Abortion battle threatens to deepen American divide

A study found that Democrats and Republicans in Congress are further apart ideologically than at any time in the past half-century. Public opinion about its presidents has become more divided along partisan lines than at any time in polling history. House districts have become so rock-solid Liberal or Conservative that only a few dozen will be truly competitive in this fall’s election.

“Really, in all areas of politics, you see evidence of partisan polarization,” said Carroll Doherty, director of policy research at the Pew Research Center.

Increasingly, Americans are separating into their own safe spaces – geographically, culturally, ideologically, factually and metaphorically. Not only do they stick to news channels or social media accounts that reinforce their views, but they choose to live and socialize with those who share their views.

In 1960, 4% of Democrats and Republicans said they would be unhappy if their children married someone from the other party. Today, according to the Public Religion Research Institute, that number has risen to 35% among Republicans and 45% among Democrats. In just four years, the Institute for Family Studies has found, marriages in America between Republicans and Democrats have dropped by half. As it stands, in 2016 only 9% of marriages involved couples from opposite parties; by 2020, that figure had fallen to just 4%.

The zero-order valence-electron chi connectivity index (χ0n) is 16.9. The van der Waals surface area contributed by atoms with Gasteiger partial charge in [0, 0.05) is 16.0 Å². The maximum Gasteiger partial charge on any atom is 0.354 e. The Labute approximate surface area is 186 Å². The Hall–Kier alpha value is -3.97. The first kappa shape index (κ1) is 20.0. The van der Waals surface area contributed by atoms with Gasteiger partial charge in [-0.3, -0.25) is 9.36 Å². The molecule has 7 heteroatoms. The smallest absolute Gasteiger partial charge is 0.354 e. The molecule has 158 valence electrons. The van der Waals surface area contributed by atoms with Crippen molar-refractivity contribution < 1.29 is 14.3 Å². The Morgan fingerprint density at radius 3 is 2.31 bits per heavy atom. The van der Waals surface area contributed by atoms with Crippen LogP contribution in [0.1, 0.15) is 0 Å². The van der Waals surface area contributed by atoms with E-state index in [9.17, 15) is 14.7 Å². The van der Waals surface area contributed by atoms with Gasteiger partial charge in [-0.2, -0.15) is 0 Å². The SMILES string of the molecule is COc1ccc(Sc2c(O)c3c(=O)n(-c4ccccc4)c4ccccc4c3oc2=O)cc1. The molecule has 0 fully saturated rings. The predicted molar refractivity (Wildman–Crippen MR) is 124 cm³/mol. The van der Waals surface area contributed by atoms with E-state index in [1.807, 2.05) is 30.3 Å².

Lilliana Mason, a political scientist at Johns Hopkins University’s SNF Agora Institute, said her research shows Americans don’t even want to live next door to someone on the other side. “Our realities are becoming different. The people we surround ourselves with have completely different accounts of what is happening in America,” she said.

Ms. Mason, who released her latest book Friday, “Radical American Partisanship: Mapping Violent Hostility, Its Causes, and the Consequences for Democracy,” co-authored with Nathan P. Kalmoe, said the fragmentation of abortion laws in a Post-Roe America would only exacerbate these trends as people sought to live in states where they agreed with the new laws.

“The fact that we’ve moved away physically makes us hate each other more,” she said. “It’s easy to dehumanize someone you’ve never met. It encourages the kind of us versus them thinking that creates this huge election stake – if they win the election, it’s all over.